* Financing fraud at Qingdao port delaying expected nickel deficit
* London Metal Exchange nickel prices down 18 pct since Sept 9
* LME stocks up 25 pct since mid-June to record high
* China exports more than 50,000 T nickel in June-Aug
By Melanie Burton
SYDNEY, Oct 3 (Reuters) - A commodity fraud at China’s Qingdao port has hit bank financing of metal deals, sparking a surprise jump in nickel exports and pushing back expectations of a global supply shortage of the metal used mainly in stainless steel.
The Chinese exports have helped global stockpiles hit record highs, confounding expectations of a deficit as soon as next year that drove a spike in nickel prices after Indonesia enforced a ban on ore exports in January.
That was part of Indonesia’s ambition to retain more of its mineral wealth by building a processing industry. Investors bet that Chinese stainless steel mills would run out of feed before Indonesia’s industry reached full swing, putting a rocket under prices.
“The market got quite bullish. The reason they got bullish is still there. But now they are looking at all this metal coming out of financing deals,” said analyst Lachlan Shaw of Commonwealth Bank of Australia in Melbourne.
“It doesn’t change the reasons for the deficit next year -essentially the ferronickel sector in China not being able to access the ore because of Indonesia’s export ban,” he said.
China is the world’s biggest consumer of nickel.
Its stainless steel mills relied on Indonesian ore to make nickel pig iron (NPI), a cheaper substitute for refined nickel, and the result of the export ban was a 50 percent jump in nickel prices by May.
But expectations of a global deficit by next year have been upended by the funding scandal at Qingdao port, after it emerged in June that companies had used fake receipts to obtain multiple loans secured against single cargoes of metal.
Four months later the shock waves from the fraudulent commodity financing are still being felt in the markets.
Western and Chinese banks responded by clamping down on lending in China and traders are still having a hard time getting letters of credit (L/Cs) to finance nickel stocks because of the perceived risk with poorly regulated warehouses.
“We’ve shipped some nickel out of China. There’s no demand now because it’s too tough to get L/Cs after Qingdao,” said a Singapore-based trader.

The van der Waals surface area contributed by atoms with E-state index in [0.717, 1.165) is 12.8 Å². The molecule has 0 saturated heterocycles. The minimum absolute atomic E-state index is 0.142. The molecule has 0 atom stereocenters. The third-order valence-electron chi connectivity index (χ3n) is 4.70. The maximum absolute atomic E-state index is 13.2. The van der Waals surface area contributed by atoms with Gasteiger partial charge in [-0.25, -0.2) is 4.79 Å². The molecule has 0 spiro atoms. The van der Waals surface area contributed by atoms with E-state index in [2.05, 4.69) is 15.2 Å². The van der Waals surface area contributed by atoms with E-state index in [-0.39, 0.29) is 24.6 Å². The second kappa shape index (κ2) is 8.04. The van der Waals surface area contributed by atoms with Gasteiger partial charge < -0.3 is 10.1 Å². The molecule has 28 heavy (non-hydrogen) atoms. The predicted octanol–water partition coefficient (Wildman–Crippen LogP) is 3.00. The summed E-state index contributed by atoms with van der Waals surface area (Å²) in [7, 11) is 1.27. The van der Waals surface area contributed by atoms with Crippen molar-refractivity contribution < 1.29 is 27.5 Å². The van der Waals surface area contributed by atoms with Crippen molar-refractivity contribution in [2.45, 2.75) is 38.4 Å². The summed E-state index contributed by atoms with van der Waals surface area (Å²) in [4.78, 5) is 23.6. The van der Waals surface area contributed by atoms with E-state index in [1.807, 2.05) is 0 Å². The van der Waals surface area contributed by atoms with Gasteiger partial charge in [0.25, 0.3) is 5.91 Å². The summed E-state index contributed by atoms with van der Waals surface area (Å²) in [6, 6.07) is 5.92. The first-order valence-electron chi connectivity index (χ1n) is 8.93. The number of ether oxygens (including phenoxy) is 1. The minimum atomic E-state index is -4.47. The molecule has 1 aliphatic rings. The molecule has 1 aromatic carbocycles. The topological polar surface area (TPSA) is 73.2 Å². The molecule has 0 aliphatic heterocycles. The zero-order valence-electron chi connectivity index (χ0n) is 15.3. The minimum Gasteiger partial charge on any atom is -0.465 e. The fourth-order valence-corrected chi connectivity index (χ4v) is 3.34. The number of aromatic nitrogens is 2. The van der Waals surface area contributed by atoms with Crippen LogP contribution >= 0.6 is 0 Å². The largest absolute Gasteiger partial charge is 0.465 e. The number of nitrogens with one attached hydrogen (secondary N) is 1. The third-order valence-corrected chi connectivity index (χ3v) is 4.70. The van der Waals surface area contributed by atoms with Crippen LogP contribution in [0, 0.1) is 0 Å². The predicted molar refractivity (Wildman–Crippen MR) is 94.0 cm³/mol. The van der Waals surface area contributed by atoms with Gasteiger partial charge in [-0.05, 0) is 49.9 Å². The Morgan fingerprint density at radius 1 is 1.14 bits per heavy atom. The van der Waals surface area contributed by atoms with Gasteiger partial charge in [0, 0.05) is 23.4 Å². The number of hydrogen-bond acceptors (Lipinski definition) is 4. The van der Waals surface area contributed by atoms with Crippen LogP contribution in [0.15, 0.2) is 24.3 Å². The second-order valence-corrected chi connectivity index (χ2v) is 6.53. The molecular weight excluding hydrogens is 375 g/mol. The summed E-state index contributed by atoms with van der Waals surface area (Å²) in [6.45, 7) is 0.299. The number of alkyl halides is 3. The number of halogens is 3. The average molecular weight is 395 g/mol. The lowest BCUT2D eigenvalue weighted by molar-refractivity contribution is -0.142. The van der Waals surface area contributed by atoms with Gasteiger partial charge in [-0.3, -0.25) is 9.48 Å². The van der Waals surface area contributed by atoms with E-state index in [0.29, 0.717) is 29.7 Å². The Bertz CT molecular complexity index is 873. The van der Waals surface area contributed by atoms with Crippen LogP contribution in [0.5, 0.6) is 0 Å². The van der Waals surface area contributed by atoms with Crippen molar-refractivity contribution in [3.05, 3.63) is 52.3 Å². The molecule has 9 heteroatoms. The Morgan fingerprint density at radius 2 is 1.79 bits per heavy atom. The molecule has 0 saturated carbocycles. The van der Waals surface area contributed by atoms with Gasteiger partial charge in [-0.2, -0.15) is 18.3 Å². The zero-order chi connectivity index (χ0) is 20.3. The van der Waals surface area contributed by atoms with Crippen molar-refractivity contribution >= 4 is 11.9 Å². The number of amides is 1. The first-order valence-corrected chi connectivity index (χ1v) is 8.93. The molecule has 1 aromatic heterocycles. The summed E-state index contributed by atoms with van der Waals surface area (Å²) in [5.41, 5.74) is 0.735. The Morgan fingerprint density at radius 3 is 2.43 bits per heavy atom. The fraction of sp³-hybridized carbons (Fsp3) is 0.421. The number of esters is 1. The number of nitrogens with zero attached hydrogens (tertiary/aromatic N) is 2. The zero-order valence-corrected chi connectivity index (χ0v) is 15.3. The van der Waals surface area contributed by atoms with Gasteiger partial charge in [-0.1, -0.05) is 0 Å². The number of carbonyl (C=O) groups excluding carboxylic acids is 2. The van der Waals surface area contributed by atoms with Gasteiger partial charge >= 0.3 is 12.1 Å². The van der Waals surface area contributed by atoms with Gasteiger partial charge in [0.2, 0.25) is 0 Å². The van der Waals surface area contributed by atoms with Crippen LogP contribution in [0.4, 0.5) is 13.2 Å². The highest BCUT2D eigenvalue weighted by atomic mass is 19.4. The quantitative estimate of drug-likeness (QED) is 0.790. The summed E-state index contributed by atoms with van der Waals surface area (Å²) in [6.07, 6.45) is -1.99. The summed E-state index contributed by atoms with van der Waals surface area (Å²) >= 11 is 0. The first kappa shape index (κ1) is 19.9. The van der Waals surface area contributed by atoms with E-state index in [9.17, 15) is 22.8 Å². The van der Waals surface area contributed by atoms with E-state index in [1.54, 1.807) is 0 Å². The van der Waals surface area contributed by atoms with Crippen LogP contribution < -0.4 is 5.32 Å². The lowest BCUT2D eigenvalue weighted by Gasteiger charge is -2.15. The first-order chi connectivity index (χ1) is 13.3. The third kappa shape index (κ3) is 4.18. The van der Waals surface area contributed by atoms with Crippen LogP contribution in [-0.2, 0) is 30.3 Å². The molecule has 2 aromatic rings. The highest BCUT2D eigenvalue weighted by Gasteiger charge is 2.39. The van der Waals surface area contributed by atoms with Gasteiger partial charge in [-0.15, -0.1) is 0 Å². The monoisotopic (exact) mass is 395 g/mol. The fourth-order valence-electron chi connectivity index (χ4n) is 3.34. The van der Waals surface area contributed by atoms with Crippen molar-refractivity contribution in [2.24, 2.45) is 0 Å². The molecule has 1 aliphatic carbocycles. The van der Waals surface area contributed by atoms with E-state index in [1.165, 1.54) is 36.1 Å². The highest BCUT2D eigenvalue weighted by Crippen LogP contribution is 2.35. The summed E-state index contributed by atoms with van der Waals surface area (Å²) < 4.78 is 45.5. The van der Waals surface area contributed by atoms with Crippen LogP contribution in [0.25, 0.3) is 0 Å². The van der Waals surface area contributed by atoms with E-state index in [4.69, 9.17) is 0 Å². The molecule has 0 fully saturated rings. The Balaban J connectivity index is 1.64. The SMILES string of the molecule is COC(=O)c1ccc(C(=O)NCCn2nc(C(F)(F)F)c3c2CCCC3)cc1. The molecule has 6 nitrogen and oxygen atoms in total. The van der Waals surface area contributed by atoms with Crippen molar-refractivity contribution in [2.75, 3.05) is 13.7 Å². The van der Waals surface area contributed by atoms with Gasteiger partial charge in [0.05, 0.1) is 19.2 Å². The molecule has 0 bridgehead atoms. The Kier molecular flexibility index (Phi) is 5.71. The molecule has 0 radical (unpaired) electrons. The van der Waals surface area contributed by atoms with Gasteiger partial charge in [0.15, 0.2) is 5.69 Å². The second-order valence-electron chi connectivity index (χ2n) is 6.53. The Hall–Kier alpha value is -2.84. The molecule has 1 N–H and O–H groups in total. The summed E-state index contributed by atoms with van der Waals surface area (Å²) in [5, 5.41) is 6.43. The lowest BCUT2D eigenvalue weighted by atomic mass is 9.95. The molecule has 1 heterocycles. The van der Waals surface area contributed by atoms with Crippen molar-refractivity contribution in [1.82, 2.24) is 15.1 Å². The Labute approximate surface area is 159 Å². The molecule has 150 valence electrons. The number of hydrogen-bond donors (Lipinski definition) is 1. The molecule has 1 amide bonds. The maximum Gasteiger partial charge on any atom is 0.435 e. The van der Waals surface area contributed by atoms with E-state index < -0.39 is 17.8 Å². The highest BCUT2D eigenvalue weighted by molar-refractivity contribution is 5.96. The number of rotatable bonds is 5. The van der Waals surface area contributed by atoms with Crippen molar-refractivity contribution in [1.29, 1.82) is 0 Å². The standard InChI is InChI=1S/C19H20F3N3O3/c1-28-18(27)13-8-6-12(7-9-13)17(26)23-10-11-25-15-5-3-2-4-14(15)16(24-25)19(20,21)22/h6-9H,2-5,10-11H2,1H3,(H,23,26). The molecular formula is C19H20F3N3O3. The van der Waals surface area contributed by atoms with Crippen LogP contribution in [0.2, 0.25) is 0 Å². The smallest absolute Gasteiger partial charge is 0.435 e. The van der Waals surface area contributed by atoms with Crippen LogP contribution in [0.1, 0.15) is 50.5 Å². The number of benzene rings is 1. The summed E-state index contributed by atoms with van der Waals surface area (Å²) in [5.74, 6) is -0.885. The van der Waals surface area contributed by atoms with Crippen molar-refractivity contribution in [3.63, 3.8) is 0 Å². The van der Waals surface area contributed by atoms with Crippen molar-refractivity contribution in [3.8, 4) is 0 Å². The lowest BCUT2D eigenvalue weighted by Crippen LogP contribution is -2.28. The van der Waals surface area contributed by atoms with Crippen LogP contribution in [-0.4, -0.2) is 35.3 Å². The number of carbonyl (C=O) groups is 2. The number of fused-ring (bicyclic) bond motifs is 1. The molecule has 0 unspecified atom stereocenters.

Chinese nickel exports jumped to more than 50,000 tonnes over June to August, almost double its exports in the first five months of the year, helping drive LME stocks up by about a quarter since mid-June to a record 359,166 tonnes.
Meanwhile, premiums to get nickel in Malaysia have slumped to around $10-15 for full plate cathode from $60-$70 in mid-August, traders said.
London Metal Exchange nickel prices have swooned by some 18 percent since Sept. 9, although at $16,200 a tonne they are still up around 16 percent in the year-to-date. <0#MNISTX-LOC>
Analysts polled by Reuters in July still expected the nickel market to swing into a 99,000 tonne deficit next year.
“The run in nickel prices was never about a shortage of metal, it was about a shortage of ore. And nickel metal just isn’t a good replacement for the low-quality ore that NPI producers in China need,” said analyst Joel Crane of Morgan Stanley in Melbourne.
Indonesia’s nascent nickel pig iron industry is not expected to be in full swing until at least late 2016.
Analysts estimate that China’s mills have enough stockpiles to last until the middle of 2015, as they have boosted imports of Philippine ore - up 26 percent in the January-August period to more than 22 million tonnes.
But some stainless steel producers could still turn to refined nickel units to help fill the gap, said analyst Stephen Briggs of BNP Paribas in London.
“Making stainless steel is like cooking - you need a certain number of nickel units and if you change one element, you have to change the proportions of the ingredients,” he said.
“That’s not going to happen overnight, although in the long term it can ... The adaptability of China’s NPI industry has consistently been underestimated by Western commentators.” (Editing by Alan Raybould)